Alaska SeaLife Center Welcomes First 2012 Stranded Harbor Seal
PHOTO: Alaska SeaLife Center
Olympia from Haines, Alaska SeaLife Center's first stranded harbor seal of the season.
Seward, AK – May 16, 2012 –The Alaska SeaLife Center (ASLC) has welcomed its first stranded harbor seal this year. Olympia, a very young female harbor seal pup, was rescued in Haines May 2nd by the Haines Animal Rescue Center.
Rescuers picked Olympia up after searching the area for other seals and receiving authorization from NOAA and the ASLC for the rescue. Air Excursions in Haines donated the flight to Juneau where veterinarian Rachael Berngartt, D.V.M. stabilized Olympia prior to further transport by Alaska Airlines to Anchorage.
When the 2-day old pup was brought to the Center, she weighed 6.0 kilograms (13.2 pounds). Olympia is currently being fed five times a day with a milk matrix created specifically for harbor seals that contains all of the nutrients and calories she needs to grow. Olympia has a white lanugo coat, an indication that she was born prematurely. Tim Lebling, ASLC Stranding Coordinator, stated, “It is likely that Olympia was abandoned by her mother, as we commonly find that seals abandon their premature pups.” Olympia is currently in “good but guarded” condition, and will be cared for until she can be released back into the wild.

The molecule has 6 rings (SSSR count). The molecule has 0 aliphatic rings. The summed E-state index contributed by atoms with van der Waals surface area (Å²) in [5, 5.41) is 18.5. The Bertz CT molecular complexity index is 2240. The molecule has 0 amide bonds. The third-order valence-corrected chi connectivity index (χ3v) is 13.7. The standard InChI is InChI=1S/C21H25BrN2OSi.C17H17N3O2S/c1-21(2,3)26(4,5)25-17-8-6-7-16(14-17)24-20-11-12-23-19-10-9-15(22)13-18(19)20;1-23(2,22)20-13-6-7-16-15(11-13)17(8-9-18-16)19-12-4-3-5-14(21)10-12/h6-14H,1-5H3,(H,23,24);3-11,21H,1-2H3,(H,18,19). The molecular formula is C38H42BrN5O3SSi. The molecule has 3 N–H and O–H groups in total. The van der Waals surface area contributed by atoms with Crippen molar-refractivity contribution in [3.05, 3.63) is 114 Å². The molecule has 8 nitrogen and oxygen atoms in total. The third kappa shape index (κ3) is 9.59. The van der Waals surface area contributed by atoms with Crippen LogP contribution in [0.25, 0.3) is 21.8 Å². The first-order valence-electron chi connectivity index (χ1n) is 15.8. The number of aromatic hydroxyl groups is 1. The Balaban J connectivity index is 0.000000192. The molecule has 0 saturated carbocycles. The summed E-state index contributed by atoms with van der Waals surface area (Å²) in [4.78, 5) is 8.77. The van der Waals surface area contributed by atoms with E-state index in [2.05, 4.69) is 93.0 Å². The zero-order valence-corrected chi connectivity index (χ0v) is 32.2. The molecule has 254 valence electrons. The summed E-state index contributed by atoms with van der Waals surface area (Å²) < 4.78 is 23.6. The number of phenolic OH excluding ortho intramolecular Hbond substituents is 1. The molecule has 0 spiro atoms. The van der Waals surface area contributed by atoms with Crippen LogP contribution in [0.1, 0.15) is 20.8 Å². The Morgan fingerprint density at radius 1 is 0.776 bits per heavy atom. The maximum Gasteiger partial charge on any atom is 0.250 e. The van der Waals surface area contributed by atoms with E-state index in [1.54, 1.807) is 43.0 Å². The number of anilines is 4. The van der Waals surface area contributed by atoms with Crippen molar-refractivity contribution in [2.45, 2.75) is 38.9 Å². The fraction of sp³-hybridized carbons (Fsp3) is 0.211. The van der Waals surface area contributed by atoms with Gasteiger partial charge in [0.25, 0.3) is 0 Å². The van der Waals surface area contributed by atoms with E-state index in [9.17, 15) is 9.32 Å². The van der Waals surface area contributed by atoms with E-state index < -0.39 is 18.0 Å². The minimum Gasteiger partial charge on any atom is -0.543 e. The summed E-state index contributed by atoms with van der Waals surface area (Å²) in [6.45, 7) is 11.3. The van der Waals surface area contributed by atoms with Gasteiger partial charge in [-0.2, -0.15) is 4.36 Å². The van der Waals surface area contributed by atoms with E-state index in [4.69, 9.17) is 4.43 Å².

ConocoPhillips Alaska has contributed $100,000 towards the stranding program at ASLC this year. In appreciation of their generosity, ConocoPhillips Alaska was given the opportunity to name this harbor seal pup in line with the ASLC’s 2012 naming theme: the Olympics. The name “Olympia” was submitted by Nicholas Alvord, son of ConocoPhillips employee Chip Alvord.
Every year, Alaskan marine mammals such as sea otters, harbor seals, and walrus are stranded and need assistance. The Alaska SeaLife Center is the only permanent marine rehabilitation center in Alaska and admits harbor seals with the authorization of NOAA. Once a harbor seal is admitted to the ASLC, it receives care from our experienced and dedicated veterinary and animal care staff.
The Alaska SeaLife Center is a private non-profit research institution and visitor attraction which generates and shares scientific knowledge to promote understanding and stewardship of Alaska’s marine ecosystems. For more information regarding our stranding program or the Alaska SeaLife Center, please reference the Alaska SeaLife Center website at www.alaskasealife.org.
The Alaska SeaLife Center operates a 24-hour hotline for the public to report stranded marine mammals or birds, and encourages people who have found a stranded or sick marine animal to avoid touching or approaching the animal. Call first!